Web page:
Later in the evening after finishing work, my son walked through the backdoor.

‘Hey sweet, how was work?’

‘Good,’ he says, smirking. ‘I don’t know what happened last night, but I think I was sleep walking.’

I laugh and stop clearing the kitchen bench from the onion skins. ‘Why, what makes you say that?’

‘I don’t know,’ he says, sounding unsure. ‘I don’t know how my phone got onto the lounge room floor but I think I remember getting up after going to bed, to watch TV.’

‘You used to sleep walk when you were little, but you haven’t done that in years.’

‘Yeah, I sort of remember that,’ he says.

‘I used to lock the doors at night because I would find you in some strange places and I was worried you’d one day walk out of the house.’

‘That’s a bit dangerous, deadlocking the doors when we’re sleeping. What if we had a fire, and couldn’t get out quick enough.’

‘I know, but I was more worried about you sleep walking into the street and being hit by a car. One time I found you in the dining room,’ I laugh. ‘Do you remember that?’

‘Yeah, I was asleep on the floor.’

‘Asleep under the bloody chair, exactly where the dogs lay when we have dinner!’

‘I remember,’ he chuckles.

‘You must’ve been four or five at the time. Honestly. Sometimes I’d wake for no obvious reason to see you standing in the hallway, trying to work out where you were. I’m not sure what would wake me but one time, I woke to hear you call me and I found you standing in the dark in the laundry, not doing anything. Just standing there, calling me.’

‘I know I did it, but I don’t remember doing it.’

‘You sleep walked for a few years, maybe from when you were about three until about eight years old I think. And then it just stopped. Until the other night!’

After two days of looking at this science experiment container on the floor, I’m in the kitchen making a pot of tea. As the kettle heats the water, I draw open the curtain in the lounge room and notice the container in the front entry had disappeared. That kid, he must’ve done something with his experiment after I went to bed last night.

My son wakes soon after and almost prances into the kitchen. ‘I know what that container was.’

I look at him, thinking yes, great, the experiment’s finished. I know that.

‘It was the houmous.’

‘What?’ I begin smiling.

‘It was the houmous. I went looking for some in the fridge last night, for a snack, and couldn’t find it. Then I walked past the container near the heater vent and thought, that must be the houmous.’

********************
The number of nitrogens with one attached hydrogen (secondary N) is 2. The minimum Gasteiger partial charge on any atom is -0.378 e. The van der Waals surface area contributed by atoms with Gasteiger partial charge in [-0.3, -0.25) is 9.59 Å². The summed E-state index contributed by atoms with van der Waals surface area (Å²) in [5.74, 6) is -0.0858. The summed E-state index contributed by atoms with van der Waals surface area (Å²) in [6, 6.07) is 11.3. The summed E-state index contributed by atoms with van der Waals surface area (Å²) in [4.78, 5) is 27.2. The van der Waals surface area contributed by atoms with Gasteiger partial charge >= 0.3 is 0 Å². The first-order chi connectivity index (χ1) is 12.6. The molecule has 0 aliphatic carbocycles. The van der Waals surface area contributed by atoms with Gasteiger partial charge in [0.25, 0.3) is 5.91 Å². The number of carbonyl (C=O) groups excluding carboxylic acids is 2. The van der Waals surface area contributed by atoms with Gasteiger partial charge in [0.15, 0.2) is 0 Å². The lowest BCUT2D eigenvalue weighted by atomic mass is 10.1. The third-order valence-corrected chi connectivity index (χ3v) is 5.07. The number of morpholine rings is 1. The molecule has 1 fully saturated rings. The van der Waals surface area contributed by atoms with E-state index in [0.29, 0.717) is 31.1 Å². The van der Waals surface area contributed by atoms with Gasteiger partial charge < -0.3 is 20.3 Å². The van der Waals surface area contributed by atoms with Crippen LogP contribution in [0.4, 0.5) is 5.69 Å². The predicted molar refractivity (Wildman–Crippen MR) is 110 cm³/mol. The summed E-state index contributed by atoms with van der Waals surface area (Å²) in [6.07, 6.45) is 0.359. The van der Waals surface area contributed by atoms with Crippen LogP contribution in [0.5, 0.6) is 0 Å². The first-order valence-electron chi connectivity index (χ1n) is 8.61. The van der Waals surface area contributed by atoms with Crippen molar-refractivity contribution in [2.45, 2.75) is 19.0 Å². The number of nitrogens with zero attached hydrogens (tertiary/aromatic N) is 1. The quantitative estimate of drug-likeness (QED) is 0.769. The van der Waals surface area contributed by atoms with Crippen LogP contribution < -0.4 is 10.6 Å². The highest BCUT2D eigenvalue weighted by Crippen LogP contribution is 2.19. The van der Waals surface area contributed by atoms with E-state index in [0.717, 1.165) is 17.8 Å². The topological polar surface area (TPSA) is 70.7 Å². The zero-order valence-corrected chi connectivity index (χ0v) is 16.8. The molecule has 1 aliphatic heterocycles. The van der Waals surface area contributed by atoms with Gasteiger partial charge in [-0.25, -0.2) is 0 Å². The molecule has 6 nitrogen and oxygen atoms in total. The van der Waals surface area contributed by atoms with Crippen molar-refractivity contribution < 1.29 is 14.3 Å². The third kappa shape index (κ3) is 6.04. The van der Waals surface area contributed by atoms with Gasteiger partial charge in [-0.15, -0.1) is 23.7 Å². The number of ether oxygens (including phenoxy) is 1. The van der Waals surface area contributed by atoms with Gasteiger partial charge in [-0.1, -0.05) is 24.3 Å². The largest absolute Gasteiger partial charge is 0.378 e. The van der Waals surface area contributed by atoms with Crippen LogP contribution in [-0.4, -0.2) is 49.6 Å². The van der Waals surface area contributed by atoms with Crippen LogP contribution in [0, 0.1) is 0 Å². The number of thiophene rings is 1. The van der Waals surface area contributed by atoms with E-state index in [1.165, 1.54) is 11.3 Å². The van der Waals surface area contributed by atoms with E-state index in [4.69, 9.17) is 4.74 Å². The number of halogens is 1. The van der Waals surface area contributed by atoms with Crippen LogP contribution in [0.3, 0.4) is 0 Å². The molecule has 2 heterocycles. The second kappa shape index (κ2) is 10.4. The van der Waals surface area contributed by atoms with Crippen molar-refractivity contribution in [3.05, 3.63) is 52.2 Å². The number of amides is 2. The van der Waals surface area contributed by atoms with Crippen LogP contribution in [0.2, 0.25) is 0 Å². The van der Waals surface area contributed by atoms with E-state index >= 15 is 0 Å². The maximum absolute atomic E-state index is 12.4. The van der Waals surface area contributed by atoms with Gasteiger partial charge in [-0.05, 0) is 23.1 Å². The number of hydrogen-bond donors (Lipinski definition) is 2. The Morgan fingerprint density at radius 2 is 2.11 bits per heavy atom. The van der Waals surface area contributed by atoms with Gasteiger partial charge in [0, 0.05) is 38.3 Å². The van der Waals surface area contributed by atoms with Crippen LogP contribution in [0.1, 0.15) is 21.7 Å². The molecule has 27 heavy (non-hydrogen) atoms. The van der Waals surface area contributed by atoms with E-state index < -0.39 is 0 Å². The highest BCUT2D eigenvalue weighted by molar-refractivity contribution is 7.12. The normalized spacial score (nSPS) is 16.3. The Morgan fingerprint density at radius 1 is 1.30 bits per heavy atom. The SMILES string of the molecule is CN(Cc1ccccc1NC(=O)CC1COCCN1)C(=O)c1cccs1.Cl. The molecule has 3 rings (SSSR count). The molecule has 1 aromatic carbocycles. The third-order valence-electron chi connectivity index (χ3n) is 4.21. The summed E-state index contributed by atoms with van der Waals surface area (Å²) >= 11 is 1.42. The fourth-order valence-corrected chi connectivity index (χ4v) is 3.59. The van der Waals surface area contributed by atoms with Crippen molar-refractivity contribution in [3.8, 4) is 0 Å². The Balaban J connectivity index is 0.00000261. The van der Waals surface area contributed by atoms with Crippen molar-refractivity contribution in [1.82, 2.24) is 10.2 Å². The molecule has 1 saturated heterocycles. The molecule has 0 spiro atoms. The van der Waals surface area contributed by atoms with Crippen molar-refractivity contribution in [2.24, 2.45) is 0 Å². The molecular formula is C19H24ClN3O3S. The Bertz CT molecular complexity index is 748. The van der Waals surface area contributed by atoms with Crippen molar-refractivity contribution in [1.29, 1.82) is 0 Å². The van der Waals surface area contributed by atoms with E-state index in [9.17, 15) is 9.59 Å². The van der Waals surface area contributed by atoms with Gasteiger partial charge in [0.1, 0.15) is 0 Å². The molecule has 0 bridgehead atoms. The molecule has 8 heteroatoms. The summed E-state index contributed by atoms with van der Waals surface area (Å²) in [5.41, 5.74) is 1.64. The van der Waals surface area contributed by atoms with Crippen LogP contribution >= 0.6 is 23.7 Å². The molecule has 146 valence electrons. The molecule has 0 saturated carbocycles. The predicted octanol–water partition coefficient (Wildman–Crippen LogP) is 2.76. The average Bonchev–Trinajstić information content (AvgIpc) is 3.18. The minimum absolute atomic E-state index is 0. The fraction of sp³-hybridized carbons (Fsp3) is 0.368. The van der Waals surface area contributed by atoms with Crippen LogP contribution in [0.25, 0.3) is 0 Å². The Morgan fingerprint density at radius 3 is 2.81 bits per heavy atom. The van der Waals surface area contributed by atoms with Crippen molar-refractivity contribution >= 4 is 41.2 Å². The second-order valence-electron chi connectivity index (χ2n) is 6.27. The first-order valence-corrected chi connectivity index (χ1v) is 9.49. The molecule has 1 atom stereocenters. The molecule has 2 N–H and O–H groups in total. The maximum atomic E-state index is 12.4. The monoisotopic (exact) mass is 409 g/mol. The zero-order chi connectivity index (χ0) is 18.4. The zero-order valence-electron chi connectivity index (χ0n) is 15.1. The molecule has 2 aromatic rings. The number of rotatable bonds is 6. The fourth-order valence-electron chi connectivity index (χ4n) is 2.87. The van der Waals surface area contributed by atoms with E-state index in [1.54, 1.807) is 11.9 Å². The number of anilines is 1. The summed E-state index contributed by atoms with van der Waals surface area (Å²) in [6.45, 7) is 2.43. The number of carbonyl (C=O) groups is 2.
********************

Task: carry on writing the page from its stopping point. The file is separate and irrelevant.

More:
I laugh out loud. ‘What do you mean?’

‘I think when I was sleep walking the other night, I must’ve eaten some houmous and then went to put it away in the fridge but for some reason, thought putting it near the heater vent was putting it in the fridge.’

We both break into raucous laughter.

‘Are you nuts!’ I say. ‘How can the heater vent be the fridge!’

‘I don’t know. I was sleep walking.’

I can’t say whether he was laughing as hard as me that morning, as I couldn’t see through the tears I was laughing.

That kid.

Recent Comments
Anonymous
Oh my god i love it!!! Thars just too cute .
Sunday, 17 May 2020 13:50
Anonymous
Great story! Can relate as our son did the same as a child. One night we heard the front door opening and, to this day, we still ... Read More
Monday, 18 May 2020 09:38
Monika Schott PhD
It's amazing how common sleepwalking is.
Wednesday, 20 May 2020 00:20
1035 Hits
4 Comments

Writing For Life

We are a small, friendly community who value writing as a tool for developing a brighter understanding of the world and humanity. We share our passions and experiences with one another and with a public readership. ‘Guest’ comments are welcome. No login is required. In Social Media we are happy to include interesting articles by other writers on any of the themes below. Enjoy!


Latest Blogs

          Out of the night that covers me,       Black as the pit from pole to pole, I thank whatever gods may be       For my unconquerable soul.  ...
Weaving and swirling, casting a hand of stealth healing. High they fly, low they crawl. Magical. Merciful. Gracious and humane, forever genuine. They...
A friend recently reminded me of the power in kindness when she asked, what makes an urban area kind? My first thought was, how can an object or mass...

Latest Comments

Rosy Cole Invictus
30 August 2020
Loving Shepherd of Thy sheep, Keep Thy lamb, in safety keep; Nothing can Thy power withstand, None c...
Monika Schott PhD Invictus
26 August 2020
Beautiful ?
Monika Schott PhD The three Cs
26 August 2020
True, Rosy. Kindness can change anything; it can soften a heart, arouse a smile, and much more. ?
Rosy Cole The three Cs
24 August 2020
True kindness has the power to change circumstances, whether given or received. Kindness makes the w...
Nicholas Mackey A life in trees
08 August 2020
Thank you, Rosy for reading and commenting.